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Hardwood flooring suppliers and installers have seen an unprecedented focus on the sources of their hardwood. That doesn’t mean only the location and type of the trees from which the hardwood planks are produced. It’s also about the working conditions for the loggers, the environmental conditions of the source, and many other factors that affect how the wood is procured. This is generally all lumped together under the umbrella of sustainability or eco-friendliness. Sustainability essentially means harvesting wood in such a way that the forest can replace the wood and the surrounding environment can recover from the harvesting. It also refers to the wider environmental impact. That’s where stored carbon comes in.

Stored Carbon

Carbon is present in millions of different things in the world. It is released into the atmosphere in many different ways. When released into the atmosphere, it typically combines with oxygen to form carbon dioxide or it is released as carbon dioxide. That will then trap heat in the atmosphere and contribute to warming around the planet. Storing carbon involves ways to capture it. Trees are some of the most efficient ways to capture carbon. They intake carbon dioxide, hold onto the carbon, and release the oxygen. That’s how trees scrub the atmosphere. Therefore, every felled tree releases some of that stored carbon.

Customers in recent years have become increasingly concerned about stored carbon as it relates to their hardwood flooring. There are a few different ways that hardwood flooring manufacturers and buyers can increase the amount of stored carbon.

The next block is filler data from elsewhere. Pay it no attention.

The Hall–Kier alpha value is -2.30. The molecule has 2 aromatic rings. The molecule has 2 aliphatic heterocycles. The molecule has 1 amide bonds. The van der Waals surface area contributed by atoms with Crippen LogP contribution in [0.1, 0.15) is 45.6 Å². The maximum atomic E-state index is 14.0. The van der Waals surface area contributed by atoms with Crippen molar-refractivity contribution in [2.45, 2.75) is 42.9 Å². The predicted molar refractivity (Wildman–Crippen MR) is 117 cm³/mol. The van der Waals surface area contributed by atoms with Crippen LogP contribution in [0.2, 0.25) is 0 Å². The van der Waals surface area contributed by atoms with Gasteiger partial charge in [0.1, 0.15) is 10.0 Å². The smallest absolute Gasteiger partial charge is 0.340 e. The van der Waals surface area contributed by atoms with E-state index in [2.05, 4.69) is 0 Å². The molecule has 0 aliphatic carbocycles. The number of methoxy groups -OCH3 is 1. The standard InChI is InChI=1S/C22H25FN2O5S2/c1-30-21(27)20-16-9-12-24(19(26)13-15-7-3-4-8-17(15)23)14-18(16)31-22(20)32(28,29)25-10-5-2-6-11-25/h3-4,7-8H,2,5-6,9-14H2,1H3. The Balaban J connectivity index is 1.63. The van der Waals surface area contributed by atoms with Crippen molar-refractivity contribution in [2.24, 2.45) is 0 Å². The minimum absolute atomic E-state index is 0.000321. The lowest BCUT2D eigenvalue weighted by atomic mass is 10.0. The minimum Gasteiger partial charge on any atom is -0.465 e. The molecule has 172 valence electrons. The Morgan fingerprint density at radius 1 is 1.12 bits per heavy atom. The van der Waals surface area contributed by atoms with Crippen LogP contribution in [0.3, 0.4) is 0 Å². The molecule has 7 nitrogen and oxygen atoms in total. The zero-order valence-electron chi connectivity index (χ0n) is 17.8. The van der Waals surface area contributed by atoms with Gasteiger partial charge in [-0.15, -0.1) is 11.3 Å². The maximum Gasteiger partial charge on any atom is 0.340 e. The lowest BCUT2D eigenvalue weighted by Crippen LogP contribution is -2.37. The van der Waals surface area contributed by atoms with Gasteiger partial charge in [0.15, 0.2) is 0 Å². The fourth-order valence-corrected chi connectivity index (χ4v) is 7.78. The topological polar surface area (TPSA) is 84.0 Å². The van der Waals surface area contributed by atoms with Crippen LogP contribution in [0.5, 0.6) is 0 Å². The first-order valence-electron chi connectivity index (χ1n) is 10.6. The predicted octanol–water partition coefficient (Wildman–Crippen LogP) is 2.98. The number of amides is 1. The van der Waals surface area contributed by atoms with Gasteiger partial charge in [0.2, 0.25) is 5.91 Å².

Increasing Carbon Storage

Some hardwood flooring companies specifically buy carbon offsets when they fell trees. Offsets can work in several different ways. In one method, the company will pay to have trees planted equal to or greater than the number of trees they have felled. Other companies will buy carbon offsets from other companies. So, if a company expects to fell a certain number of trees but they find that they need to cut down more, they might buy offsets from a company that is cutting down fewer than they expected. That way, the number of trees felled still equals about what was projected. If carbon footprints concern you, you should look for a company that accounts for their footprint.

The most effective method is simply not cutting down trees. Reclaimed hardwood is one of the most effective ways to reduce your carbon footprint, which is one of the reasons it is growing in popularity.

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